As we speak, the government is debating changes to immigration policy that could bring more entrepreneurs into the United States.
I’m not talking about the “startup visa;” I’m talking about the new Entrepreneurs in Residence program. Five entrepreneurs, including 500 Startups partner Paul Singh, are meeting for 90 days to give suggestions for rewriting not the laws, but the “policies” – the way regulations are interpreted, including training manuals for federal officials. (And they’re not looking at individual applications, so no need to pester Singh with emails).
For example, certain visas require you to show you have an office. Singh is helping point out that incubators, which would generally be dismissed as coworking spaces, are actually valid offices for startups. Many visas make you prove that you won’t overstay your term, with documents like a lease from your home country. Singh is helping government officials understand that entrepreneurs are getting younger and younger, and they won’t always have documentable ties back home.
In the interview below, Singh explains why – miracle of miracles – it looks like the government will make quick, positive changes here. He also shares his opinion on the broader immigration issue.
Tech Cocktail: Why did you decide to get involved in this?
Paul Singh: One of the common things we run into [at 500 Startups] is a lot of our foreign entrepreneurs just have trouble coming into the country – even for short-term things like 90 days just to raise money. And my observation was that … the real challenge was that the folks at the tip of the sphere – the guys that actually interview these startups at the consulate, and the people that actually open these immigration forms at the federal processing plants – they don’t really know what startups look like. And again, it’s not because they’re inept; it’s because the rulebooks they have were designed in the ’90s, and then before that they were written effectively in the ’50s and ’60s. So I think we can all agree that startups just look different today.
Tech Cocktail: How’s it going so far?
Singh: We’ve been traveling to the different federal service centers around the country where the actual documents are reviewed. If you can imagine these things, these are these huge federal facilities; there’s just files everywhere, it’s amazing, I’ve never seen anything of that scale. We’re actually going there and speaking to hundreds of adjudicators face-to-face, and we’re doing these all-day Q&A sessions where they can ask us anything they want about what startups look like, what venture capital looks like, what the different documents mean, what a cap table is….
From my own perspective, before I knew how hard this was for them, in terms of all the different rules and regulations and stuff, it was easy for me to be an armchair quarterback and say, “Oh man, immigration’s broken, f this country.” And I’m a US citizen. But the most profound thing that I picked up, just in the first 3 days of going through that training, was, “Holy shit, this is actually way trickier than I thought it was.”
As a private citizen and as a venture capitalist, I have the luxury of focusing on and investing in the best startups I can find in the world. And I have the luxury of just effectively ignoring the other ones, just saying, “No, I’m not going to give you my money” (of course I’m oversimplifying).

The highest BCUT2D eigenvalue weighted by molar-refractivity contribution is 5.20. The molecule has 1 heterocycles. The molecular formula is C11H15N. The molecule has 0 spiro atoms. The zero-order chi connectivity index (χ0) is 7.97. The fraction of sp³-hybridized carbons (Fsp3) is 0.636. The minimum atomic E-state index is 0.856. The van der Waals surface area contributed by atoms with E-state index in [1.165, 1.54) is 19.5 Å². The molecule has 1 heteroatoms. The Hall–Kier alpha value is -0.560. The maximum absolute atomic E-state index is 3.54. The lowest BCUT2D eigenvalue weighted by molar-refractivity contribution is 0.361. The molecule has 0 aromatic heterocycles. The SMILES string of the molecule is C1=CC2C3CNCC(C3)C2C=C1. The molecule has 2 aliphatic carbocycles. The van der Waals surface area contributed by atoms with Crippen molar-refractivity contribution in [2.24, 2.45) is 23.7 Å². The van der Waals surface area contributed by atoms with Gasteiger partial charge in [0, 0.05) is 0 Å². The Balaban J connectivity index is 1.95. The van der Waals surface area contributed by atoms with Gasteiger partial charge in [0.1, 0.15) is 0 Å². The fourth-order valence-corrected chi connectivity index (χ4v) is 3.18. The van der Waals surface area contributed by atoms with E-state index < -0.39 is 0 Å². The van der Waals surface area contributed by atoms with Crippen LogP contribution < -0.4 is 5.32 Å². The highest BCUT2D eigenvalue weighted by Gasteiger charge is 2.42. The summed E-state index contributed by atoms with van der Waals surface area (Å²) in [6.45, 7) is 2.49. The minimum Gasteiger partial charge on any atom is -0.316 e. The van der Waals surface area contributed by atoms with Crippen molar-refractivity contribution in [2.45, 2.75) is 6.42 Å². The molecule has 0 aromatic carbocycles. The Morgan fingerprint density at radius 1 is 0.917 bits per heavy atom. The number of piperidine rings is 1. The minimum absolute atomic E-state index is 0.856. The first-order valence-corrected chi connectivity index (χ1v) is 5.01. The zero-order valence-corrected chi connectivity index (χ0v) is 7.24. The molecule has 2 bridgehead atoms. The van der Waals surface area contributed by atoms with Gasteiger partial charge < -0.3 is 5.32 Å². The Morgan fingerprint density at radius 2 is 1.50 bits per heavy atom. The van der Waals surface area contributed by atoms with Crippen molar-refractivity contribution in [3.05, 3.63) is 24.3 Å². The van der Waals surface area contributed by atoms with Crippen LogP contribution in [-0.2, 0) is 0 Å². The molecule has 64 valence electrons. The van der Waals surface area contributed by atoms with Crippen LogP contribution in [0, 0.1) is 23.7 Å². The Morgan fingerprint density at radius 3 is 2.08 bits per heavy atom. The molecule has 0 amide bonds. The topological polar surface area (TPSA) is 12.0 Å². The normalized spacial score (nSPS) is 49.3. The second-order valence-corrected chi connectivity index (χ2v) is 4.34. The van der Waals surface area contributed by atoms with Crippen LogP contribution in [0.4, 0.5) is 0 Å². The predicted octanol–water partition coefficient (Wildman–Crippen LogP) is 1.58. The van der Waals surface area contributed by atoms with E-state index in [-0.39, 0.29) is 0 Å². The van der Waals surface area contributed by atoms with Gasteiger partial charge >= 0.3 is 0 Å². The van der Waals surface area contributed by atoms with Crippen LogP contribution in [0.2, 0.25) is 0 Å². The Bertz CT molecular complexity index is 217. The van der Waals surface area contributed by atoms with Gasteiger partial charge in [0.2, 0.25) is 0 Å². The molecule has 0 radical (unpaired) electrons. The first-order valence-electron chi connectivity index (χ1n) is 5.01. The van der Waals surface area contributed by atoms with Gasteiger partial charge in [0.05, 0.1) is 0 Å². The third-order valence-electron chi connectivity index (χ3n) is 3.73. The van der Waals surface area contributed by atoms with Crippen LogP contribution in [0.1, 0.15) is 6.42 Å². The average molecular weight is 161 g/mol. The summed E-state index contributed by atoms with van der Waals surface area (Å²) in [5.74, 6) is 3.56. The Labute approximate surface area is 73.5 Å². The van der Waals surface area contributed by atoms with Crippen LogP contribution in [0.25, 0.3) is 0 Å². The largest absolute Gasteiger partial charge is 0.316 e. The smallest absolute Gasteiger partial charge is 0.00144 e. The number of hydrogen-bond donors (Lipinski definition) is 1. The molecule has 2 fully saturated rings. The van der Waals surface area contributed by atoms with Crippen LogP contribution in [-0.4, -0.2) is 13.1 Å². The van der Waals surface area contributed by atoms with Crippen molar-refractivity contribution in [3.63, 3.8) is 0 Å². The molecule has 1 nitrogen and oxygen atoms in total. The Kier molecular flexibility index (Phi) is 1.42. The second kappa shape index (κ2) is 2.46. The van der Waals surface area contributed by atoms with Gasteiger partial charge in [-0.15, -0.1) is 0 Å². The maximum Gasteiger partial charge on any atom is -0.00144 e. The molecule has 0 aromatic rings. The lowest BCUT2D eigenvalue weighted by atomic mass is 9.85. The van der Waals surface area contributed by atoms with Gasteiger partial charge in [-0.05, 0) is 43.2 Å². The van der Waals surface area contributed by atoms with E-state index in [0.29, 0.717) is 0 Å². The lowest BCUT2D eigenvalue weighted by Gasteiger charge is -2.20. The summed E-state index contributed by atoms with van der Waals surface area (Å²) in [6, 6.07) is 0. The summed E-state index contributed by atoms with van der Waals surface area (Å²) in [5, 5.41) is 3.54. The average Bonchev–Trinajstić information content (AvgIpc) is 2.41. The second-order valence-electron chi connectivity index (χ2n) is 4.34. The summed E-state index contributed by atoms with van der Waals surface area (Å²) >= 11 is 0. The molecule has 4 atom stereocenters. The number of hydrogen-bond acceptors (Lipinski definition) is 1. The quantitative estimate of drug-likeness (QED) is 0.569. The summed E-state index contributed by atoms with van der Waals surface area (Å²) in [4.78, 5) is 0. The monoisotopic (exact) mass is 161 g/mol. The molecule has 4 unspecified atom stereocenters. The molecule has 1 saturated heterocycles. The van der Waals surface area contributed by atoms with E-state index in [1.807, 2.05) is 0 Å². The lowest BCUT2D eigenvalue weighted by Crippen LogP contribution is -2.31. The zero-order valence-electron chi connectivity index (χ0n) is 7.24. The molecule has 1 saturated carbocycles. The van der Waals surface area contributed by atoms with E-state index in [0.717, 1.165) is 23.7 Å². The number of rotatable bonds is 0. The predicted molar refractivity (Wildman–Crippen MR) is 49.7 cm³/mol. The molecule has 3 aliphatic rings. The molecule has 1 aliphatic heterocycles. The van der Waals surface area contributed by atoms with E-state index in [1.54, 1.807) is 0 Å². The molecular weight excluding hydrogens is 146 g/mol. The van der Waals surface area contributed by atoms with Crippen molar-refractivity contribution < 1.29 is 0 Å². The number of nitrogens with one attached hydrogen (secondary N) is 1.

The government, on the other hand, they have a harder problem to solve. On the one hand, they have to help bring in the talent that people like me find, but at the same time, they have to protect the country from fraudulent people – not necessarily dangerous people, but just fraudulent people, and that’s the tricky part. And so the biggest observation for me was: this is a two-way street. Not only do we have to help them understand what the world looks like, but we – as private businesses and private citizens – have to understand the realities of their world and bring it back to our portfolios.
I will say it’s been really, really eye-opening, but it’s also been really refreshing. Because everybody we’ve talked to at the White House, at Citizenship and Immigration, at the State Department, everywhere – they get it. They understand that they need to do this, and I wouldn’t be doing this if I didn’t feel like we were going somewhere, because it takes time away from my own portfolio. And I’ve been just refreshingly surprised and pleased by how on board everybody has been. I really do feel like we’re moving the needle….
Tech Cocktail: What do you think of the current visa laws?
Singh: It’s really easy for everyone, including me, to armchair quarterback and suggest all these different new policies and frameworks we should have and all these different visa classes. But the fact of the matter is, if you and I go look at Startup Visa, they wrote that like 2 years ago, and it’s sort of stuck in the mess. The thing is, I’m a supporter of Startup Visa, and I want to see it pass, but I’m also smart enough to know it’s been stuck for 2 years, and for me to spend more time pushing it as a full-time thing right now is probably not the best use of time.
So when I look back at why I signed up for this, I think about the fact that in general, the existing policies are pretty good. Certainly there’s edge cases there – you could say that about any system, there’s always going to be edge cases that are broken…. But I think that if we can help these guys understand what startups look like today, I bet you what you’re going to find is at least more of the companies and the founders currently getting denied are going to get let in. And so that’s a relatively easy fix, and we can do that. We can show progress in that in the next 90-120 days.